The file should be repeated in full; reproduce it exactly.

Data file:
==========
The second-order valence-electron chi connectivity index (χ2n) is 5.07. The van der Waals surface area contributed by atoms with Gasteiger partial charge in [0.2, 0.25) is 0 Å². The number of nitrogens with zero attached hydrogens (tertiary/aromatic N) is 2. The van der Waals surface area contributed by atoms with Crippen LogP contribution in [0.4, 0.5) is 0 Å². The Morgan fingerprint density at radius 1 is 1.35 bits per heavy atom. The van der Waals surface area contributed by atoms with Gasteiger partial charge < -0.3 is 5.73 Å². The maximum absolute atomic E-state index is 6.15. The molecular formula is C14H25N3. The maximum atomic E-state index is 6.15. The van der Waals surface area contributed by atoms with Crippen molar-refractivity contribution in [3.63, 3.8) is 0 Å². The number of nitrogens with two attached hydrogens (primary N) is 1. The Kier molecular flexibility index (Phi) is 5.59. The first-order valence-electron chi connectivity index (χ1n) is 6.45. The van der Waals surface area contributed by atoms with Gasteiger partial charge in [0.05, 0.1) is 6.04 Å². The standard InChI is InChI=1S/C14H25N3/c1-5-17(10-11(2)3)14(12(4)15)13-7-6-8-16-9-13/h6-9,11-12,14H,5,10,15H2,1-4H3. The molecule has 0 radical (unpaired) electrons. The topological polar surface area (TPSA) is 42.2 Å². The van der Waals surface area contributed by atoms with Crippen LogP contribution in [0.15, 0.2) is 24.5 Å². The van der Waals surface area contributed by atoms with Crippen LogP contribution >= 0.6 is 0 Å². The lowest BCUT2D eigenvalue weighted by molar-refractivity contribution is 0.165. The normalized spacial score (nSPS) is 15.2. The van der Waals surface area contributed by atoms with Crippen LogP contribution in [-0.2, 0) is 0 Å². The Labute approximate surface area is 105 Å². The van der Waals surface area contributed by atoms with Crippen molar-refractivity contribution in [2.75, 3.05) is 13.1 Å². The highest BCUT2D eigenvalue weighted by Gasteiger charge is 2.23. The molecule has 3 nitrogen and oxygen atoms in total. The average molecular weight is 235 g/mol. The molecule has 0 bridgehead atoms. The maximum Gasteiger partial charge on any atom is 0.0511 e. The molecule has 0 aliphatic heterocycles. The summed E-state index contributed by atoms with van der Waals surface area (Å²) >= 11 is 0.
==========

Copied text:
The second-order valence-electron chi connectivity index (χ2n) is 5.07. The van der Waals surface area contributed by atoms with Gasteiger partial charge in [0.2, 0.25) is 0 Å². The number of nitrogens with zero attached hydrogens (tertiary/aromatic N) is 2. The van der Waals surface area contributed by atoms with Crippen LogP contribution in [0.4, 0.5) is 0 Å². The Morgan fingerprint density at radius 1 is 1.35 bits per heavy atom. The van der Waals surface area contributed by atoms with Gasteiger partial charge < -0.3 is 5.73 Å². The maximum absolute atomic E-state index is 6.15. The molecular formula is C14H25N3. The maximum atomic E-state index is 6.15. The van der Waals surface area contributed by atoms with Crippen molar-refractivity contribution in [3.63, 3.8) is 0 Å². The number of nitrogens with two attached hydrogens (primary N) is 1. The Kier molecular flexibility index (Phi) is 5.59. The first-order valence-electron chi connectivity index (χ1n) is 6.45. The van der Waals surface area contributed by atoms with Gasteiger partial charge in [0.05, 0.1) is 6.04 Å². The standard InChI is InChI=1S/C14H25N3/c1-5-17(10-11(2)3)14(12(4)15)13-7-6-8-16-9-13/h6-9,11-12,14H,5,10,15H2,1-4H3. The molecule has 0 radical (unpaired) electrons. The topological polar surface area (TPSA) is 42.2 Å². The van der Waals surface area contributed by atoms with Crippen LogP contribution in [0.15, 0.2) is 24.5 Å². The van der Waals surface area contributed by atoms with Crippen LogP contribution >= 0.6 is 0 Å². The lowest BCUT2D eigenvalue weighted by molar-refractivity contribution is 0.165. The normalized spacial score (nSPS) is 15.2. The van der Waals surface area contributed by atoms with Crippen LogP contribution in [-0.2, 0) is 0 Å². The Labute approximate surface area is 105 Å². The van der Waals surface area contributed by atoms with Crippen molar-refractivity contribution in [2.75, 3.05) is 13.1 Å². The highest BCUT2D eigenvalue weighted by Gasteiger charge is 2.23. The molecule has 3 nitrogen and oxygen atoms in total. The average molecular weight is 235 g/mol. The molecule has 0 bridgehead atoms. The maximum Gasteiger partial charge on any atom is 0.0511 e. The molecule has 0 aliphatic heterocycles. The summed E-state index contributed by atoms with van der Waals surface area (Å²) >= 11 is 0.